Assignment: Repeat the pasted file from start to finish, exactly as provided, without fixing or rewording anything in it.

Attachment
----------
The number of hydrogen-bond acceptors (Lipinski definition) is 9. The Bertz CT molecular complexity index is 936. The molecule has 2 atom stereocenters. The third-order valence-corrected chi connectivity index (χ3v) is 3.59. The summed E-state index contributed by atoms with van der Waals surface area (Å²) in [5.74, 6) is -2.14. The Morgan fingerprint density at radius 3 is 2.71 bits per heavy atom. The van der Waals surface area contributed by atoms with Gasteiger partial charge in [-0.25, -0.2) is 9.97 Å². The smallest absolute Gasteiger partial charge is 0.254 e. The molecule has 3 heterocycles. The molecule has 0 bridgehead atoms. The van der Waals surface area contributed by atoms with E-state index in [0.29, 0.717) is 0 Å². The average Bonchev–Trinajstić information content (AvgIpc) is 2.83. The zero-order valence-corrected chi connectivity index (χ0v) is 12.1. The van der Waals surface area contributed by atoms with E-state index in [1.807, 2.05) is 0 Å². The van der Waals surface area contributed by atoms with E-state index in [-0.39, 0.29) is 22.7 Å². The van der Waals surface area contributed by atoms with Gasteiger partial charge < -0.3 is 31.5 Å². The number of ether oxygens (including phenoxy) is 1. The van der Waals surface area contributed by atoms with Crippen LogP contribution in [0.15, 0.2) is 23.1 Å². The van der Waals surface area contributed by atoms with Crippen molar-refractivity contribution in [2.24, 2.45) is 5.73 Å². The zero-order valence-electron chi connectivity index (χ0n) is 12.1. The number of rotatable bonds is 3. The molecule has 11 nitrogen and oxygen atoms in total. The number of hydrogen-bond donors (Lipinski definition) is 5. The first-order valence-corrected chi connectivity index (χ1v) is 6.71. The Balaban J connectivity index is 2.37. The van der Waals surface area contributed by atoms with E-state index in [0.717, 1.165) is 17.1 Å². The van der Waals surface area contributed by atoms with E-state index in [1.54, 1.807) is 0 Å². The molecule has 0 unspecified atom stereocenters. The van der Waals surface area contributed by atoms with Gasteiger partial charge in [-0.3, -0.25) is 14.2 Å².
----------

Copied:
The number of hydrogen-bond acceptors (Lipinski definition) is 9. The Bertz CT molecular complexity index is 936. The molecule has 2 atom stereocenters. The third-order valence-corrected chi connectivity index (χ3v) is 3.59. The summed E-state index contributed by atoms with van der Waals surface area (Å²) in [5.74, 6) is -2.14. The Morgan fingerprint density at radius 3 is 2.71 bits per heavy atom. The van der Waals surface area contributed by atoms with Gasteiger partial charge in [-0.25, -0.2) is 9.97 Å². The smallest absolute Gasteiger partial charge is 0.254 e. The molecule has 3 heterocycles. The molecule has 0 bridgehead atoms. The van der Waals surface area contributed by atoms with E-state index in [0.29, 0.717) is 0 Å². The average Bonchev–Trinajstić information content (AvgIpc) is 2.83. The zero-order valence-corrected chi connectivity index (χ0v) is 12.1. The van der Waals surface area contributed by atoms with E-state index in [1.807, 2.05) is 0 Å². The van der Waals surface area contributed by atoms with E-state index in [-0.39, 0.29) is 22.7 Å². The van der Waals surface area contributed by atoms with Gasteiger partial charge < -0.3 is 31.5 Å². The number of ether oxygens (including phenoxy) is 1. The van der Waals surface area contributed by atoms with Crippen LogP contribution in [0.15, 0.2) is 23.1 Å². The van der Waals surface area contributed by atoms with Crippen molar-refractivity contribution in [2.24, 2.45) is 5.73 Å². The zero-order valence-electron chi connectivity index (χ0n) is 12.1. The number of rotatable bonds is 3. The molecule has 11 nitrogen and oxygen atoms in total. The number of hydrogen-bond donors (Lipinski definition) is 5. The first-order valence-corrected chi connectivity index (χ1v) is 6.71. The Balaban J connectivity index is 2.37. The van der Waals surface area contributed by atoms with E-state index in [0.717, 1.165) is 17.1 Å². The van der Waals surface area contributed by atoms with E-state index in [1.54, 1.807) is 0 Å². The molecule has 0 unspecified atom stereocenters. The van der Waals surface area contributed by atoms with Gasteiger partial charge in [-0.3, -0.25) is 14.2 Å².